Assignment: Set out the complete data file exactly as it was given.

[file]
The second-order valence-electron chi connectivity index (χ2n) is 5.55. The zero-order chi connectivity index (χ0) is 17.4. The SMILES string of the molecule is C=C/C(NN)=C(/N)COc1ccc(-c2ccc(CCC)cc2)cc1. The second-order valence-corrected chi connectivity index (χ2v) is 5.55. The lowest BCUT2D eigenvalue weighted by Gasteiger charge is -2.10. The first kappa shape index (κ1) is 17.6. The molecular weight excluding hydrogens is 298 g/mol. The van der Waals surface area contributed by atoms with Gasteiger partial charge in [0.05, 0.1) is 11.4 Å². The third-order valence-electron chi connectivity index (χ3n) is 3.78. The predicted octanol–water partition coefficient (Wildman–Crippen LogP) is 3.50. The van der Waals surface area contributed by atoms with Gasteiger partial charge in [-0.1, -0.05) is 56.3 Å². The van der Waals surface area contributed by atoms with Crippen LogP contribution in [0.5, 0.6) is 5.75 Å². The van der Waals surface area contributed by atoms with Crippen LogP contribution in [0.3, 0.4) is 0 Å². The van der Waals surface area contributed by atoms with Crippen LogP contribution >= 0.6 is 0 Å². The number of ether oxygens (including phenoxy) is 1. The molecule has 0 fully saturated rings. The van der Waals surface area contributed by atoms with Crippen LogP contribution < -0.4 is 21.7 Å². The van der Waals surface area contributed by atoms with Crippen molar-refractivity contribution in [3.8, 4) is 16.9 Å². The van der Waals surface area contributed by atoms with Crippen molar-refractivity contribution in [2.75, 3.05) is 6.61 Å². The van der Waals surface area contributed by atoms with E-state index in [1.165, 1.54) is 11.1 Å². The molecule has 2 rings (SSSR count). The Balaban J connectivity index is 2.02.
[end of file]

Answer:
The second-order valence-electron chi connectivity index (χ2n) is 5.55. The zero-order chi connectivity index (χ0) is 17.4. The SMILES string of the molecule is C=C/C(NN)=C(/N)COc1ccc(-c2ccc(CCC)cc2)cc1. The second-order valence-corrected chi connectivity index (χ2v) is 5.55. The lowest BCUT2D eigenvalue weighted by Gasteiger charge is -2.10. The first kappa shape index (κ1) is 17.6. The molecular weight excluding hydrogens is 298 g/mol. The van der Waals surface area contributed by atoms with Gasteiger partial charge in [0.05, 0.1) is 11.4 Å². The third-order valence-electron chi connectivity index (χ3n) is 3.78. The predicted octanol–water partition coefficient (Wildman–Crippen LogP) is 3.50. The van der Waals surface area contributed by atoms with Gasteiger partial charge in [-0.1, -0.05) is 56.3 Å². The van der Waals surface area contributed by atoms with Crippen LogP contribution in [0.5, 0.6) is 5.75 Å². The van der Waals surface area contributed by atoms with Crippen LogP contribution in [0.3, 0.4) is 0 Å². The van der Waals surface area contributed by atoms with Crippen LogP contribution >= 0.6 is 0 Å². The number of ether oxygens (including phenoxy) is 1. The molecule has 0 fully saturated rings. The van der Waals surface area contributed by atoms with Crippen LogP contribution < -0.4 is 21.7 Å². The van der Waals surface area contributed by atoms with Crippen molar-refractivity contribution in [3.8, 4) is 16.9 Å². The van der Waals surface area contributed by atoms with Crippen molar-refractivity contribution in [2.75, 3.05) is 6.61 Å². The van der Waals surface area contributed by atoms with E-state index in [1.165, 1.54) is 11.1 Å². The molecule has 2 rings (SSSR count). The Balaban J connectivity index is 2.02.